Anthrax bacillus

Bacillus anthracis is a gram-positive spore-forming aerobic rod

-Spores are the infectious form of the organism

-They cause a zoonotic infectious disease called Anthrax 

-the spores are inoculated through the skin, ingested, or inhaled 

-Anthrax occurs naturally in mammals and human anthrax follows exposure to infected animals or animal products or rarely bioterrorism

Symptoms & Signs 

Clinically, the disease occurs in three forms: Cutaneous, inhalational, and gastrointestinal

Cutaneous anthrax: the most common and the least morbid form of anthrax.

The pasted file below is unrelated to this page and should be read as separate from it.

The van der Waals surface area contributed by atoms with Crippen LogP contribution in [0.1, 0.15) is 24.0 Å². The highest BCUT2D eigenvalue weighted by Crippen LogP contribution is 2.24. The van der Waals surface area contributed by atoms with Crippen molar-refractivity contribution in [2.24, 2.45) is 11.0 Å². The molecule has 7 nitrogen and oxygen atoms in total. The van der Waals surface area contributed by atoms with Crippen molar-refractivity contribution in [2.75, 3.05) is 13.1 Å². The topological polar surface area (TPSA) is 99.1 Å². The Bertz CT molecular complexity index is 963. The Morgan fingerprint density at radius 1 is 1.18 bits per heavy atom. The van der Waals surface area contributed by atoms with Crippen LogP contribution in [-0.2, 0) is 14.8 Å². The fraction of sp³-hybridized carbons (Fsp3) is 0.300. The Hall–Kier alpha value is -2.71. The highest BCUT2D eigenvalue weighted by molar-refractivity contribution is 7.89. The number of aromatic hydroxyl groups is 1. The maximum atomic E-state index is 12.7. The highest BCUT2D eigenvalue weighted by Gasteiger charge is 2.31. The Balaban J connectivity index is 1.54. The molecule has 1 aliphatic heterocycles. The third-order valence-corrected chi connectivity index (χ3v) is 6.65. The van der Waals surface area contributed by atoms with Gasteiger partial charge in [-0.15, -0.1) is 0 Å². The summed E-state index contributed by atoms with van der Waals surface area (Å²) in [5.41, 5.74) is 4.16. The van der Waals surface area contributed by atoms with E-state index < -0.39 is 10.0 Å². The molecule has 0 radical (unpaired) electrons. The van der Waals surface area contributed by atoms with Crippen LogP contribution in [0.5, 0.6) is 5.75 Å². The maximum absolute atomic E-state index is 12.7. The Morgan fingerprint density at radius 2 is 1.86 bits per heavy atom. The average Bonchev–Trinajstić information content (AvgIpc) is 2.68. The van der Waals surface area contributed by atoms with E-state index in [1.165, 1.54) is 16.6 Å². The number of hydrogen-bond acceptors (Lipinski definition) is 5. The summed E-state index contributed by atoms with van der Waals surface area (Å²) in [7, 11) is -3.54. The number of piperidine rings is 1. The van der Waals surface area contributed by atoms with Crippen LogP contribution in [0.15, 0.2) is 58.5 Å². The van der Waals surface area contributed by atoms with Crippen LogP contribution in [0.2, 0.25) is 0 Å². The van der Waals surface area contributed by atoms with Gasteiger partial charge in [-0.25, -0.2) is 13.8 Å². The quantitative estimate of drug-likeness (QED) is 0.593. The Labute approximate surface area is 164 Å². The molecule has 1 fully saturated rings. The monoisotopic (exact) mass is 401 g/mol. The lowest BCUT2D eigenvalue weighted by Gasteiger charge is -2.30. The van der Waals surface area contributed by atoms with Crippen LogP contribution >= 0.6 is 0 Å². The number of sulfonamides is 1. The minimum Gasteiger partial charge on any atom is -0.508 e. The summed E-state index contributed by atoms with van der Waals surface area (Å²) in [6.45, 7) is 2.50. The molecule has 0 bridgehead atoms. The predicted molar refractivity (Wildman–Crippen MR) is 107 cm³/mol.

A painless papule progressing through vesicular, pustular, and escharotic phases resulting in painless, umbilicated ulcer (black eschar/malignant pustule); It can be associated with fever, headache, chills, cough, dyspnea, chest pain, vomiting, and fatigue. 

Inhalation anthrax: Fever, cough, dyspnea, respiratory failure, pleural effusion, hemoptysis, mediastinal edema and widening 

Gastrointestinal anthrax: nausea, vomiting, ulcers, bloody diarrhea, abdominal pain, ascites, and shock 


Culture of skin lesions, sputum, blood, and CSF

CXR: a widened mediastinum and pleural effusions


-Supportive care 

-Antibiotics: Ciprofloxacin, Doxycycline, Amoxicillin, Penicillin, Rifampin, Clindamycin, Clarithromycin, Erythromycin, Vancomycin, Imipenem

Q.What is the most sensitive test for inhalational disease? Chest radiograph

Q.What is the most accurate predictor of inhalation anthrax on chest radiograph?     Mediastinal widening 

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